Civic integration is meant for foreigners who are 18 years old or older and who move to Flanders or Brussels to live here. Belgians born abroad and who have at least one parent born outside of Belgium are part of the civic integration target group.
Everybody who is part of the civic integration target group is entitled to a civic integration path.
Newcomers obligated to follow the civic integration path
Some newcomers must follow a civic integration path, including:
- foreigners who:
- are 18 years old or older
- are registered in the national population register (‘Rijksregister’)
- live in a municipality situated in the Flemish Region
- have a residence permit valid for more than 3 months for the first time.
- Belgians who:
- are 18 years old or older
- were not born in Belgium
- have at least one parent who was not born in Belgium
- are registered in the national population register for the first time for no longer than 12 consecutive months.
- allophone underage newcomers:
- who will be 18 years old at the moment when they will not have been registered in the national population register for the first time for 12 consecutive months with a residence permit of more than 3 months
- newcomers who are ministers of a religion in a local church or religious community recognised by the Flemish authorities.
For these categories of newcomers, the civic integration obligation remains valid as long as they do not fulfil the civic integration program.
Warning: the rules concerning the civic integration obligation set out here apply for Flanders. Different rules may apply for Brussels.
In Flanders, the civic integration program consists of:
- a course ‘social orientation’ about life, work, norms and values in Belgium (in a language the learner can understand)
- a Dutch course
- an individual guidance in the search for work, studies… and help for the evaluation of diplomas.
The Flemish Agentschap Integratie en Inburgering(opens in new window) (Agency for Integration and Civic Integration) and the two city agencies in Antwerpen (Atlas(opens in new window)) and Gent (Amal(opens in new window)) offer the civic integration paths.
The content of the civic integration path is incorporated into a civic integration contract. Anyone who signs a civic integration contract commits to regularly follow the training programme (to attend at least 80% of all classes during each part of the training).
Anyone who passes the course ‘social orientation’ and the Dutch course receives a civic integration attestation. The newcomers are then guided in their search for a job or for a diploma (vocational training, training to become a self-employed entrepreneur, extra Dutch language classes, other studies…).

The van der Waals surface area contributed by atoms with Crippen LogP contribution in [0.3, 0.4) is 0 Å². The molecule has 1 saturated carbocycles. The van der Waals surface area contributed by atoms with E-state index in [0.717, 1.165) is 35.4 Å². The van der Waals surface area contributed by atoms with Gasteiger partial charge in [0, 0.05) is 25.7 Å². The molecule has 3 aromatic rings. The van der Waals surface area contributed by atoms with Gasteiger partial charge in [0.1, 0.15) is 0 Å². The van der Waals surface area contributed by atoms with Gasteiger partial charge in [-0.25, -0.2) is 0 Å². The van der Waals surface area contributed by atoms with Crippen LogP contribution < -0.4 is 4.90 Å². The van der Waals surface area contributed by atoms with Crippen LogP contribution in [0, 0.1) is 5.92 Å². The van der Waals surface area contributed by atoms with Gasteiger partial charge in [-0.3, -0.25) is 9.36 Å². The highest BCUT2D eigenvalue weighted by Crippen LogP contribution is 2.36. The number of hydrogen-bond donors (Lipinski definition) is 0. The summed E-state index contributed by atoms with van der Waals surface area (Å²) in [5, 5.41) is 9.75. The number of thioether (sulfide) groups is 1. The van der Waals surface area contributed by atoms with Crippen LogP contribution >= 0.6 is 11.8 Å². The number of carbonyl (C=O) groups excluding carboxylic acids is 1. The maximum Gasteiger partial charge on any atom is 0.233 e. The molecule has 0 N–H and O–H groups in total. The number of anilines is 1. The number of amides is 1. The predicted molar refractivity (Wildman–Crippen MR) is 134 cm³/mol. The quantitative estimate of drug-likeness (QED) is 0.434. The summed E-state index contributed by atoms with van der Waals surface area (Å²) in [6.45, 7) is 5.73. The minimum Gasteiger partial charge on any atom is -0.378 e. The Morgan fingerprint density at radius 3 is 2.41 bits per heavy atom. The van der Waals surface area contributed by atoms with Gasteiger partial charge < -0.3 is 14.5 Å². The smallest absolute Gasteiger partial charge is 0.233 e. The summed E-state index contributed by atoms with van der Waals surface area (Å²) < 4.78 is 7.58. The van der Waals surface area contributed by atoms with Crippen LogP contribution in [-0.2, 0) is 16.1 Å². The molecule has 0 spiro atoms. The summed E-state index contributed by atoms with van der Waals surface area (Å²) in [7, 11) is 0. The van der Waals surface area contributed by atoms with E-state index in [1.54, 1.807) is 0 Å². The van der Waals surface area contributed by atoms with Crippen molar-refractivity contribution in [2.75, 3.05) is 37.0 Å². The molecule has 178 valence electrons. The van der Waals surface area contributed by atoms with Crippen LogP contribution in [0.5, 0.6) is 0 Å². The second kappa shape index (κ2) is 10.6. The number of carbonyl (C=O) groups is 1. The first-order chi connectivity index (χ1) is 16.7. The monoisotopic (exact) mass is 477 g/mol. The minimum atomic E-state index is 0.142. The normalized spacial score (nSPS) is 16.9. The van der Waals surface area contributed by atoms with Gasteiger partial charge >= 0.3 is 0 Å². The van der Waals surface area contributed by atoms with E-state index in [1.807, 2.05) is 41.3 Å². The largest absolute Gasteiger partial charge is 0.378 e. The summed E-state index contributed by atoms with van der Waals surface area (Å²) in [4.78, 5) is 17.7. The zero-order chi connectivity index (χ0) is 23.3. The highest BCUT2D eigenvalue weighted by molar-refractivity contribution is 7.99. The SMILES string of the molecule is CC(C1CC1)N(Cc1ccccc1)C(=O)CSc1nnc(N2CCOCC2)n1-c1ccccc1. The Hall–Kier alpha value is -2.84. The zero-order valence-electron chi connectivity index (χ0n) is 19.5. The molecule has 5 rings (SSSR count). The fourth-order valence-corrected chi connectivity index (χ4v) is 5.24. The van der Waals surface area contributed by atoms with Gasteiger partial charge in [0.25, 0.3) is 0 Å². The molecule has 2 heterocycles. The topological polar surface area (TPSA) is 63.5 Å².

Civic integration obligation
Anyone who is required to fulfil the civic integration path must:
- register on time at the competent agency (you will then receive a registration attestation)
- attend at least 80% of all classes
Newcomers required to fulfil the civic integration path who do not fulfil their civic integration obligation risk an administrative fine.
If you are not required to fulfil the civic integration path but you do not respect the civic integration contract you signed, you still risk an administrative fine.
In the Flemish Region, some newcomers are exempted from the civic integration obligation:
- citizens from member states of the European Union, the European Economic Area or Switzerland and their family members. This exemption does not apply to the family members and newcomers of Belgian nationality mentioned above.
- Newcomers who have already obtained a civic integration certificate
- Newcomers who are not able to follow a civic integration path due to a serious illness or a handicap
- Newcomers who obtained a certificate or diploma in the Belgian or Dutch education
- Newcomers who followed a complete schoolyear of education for nonDutch speaking newcomers
- Newcomers who are 65 years old or older
- Migrant workers with a temporary residence permit that may lead to a permanent residence.
The four last options for exemption do not apply to newcomers who are ministers of a religion in a local church or religious community recognised by the Flemish authorities.
For underage allophone newcomers (children and young people who are entitled to education for non-Dutch speaking newcomers), civic integration is accomplished by means of education and not through a civic integration path. Like all underage children, they benefit from the right to education and are subject to compulsory schooling. Therefore, the Flemish authorities help them to find an adequate school or education for non-Dutch speaking newcomers.
If necessary, they are also guided to well-being and health facilities. The municipality gives them information about associations, sports and cultural activities and facilities for young people in the vicinity.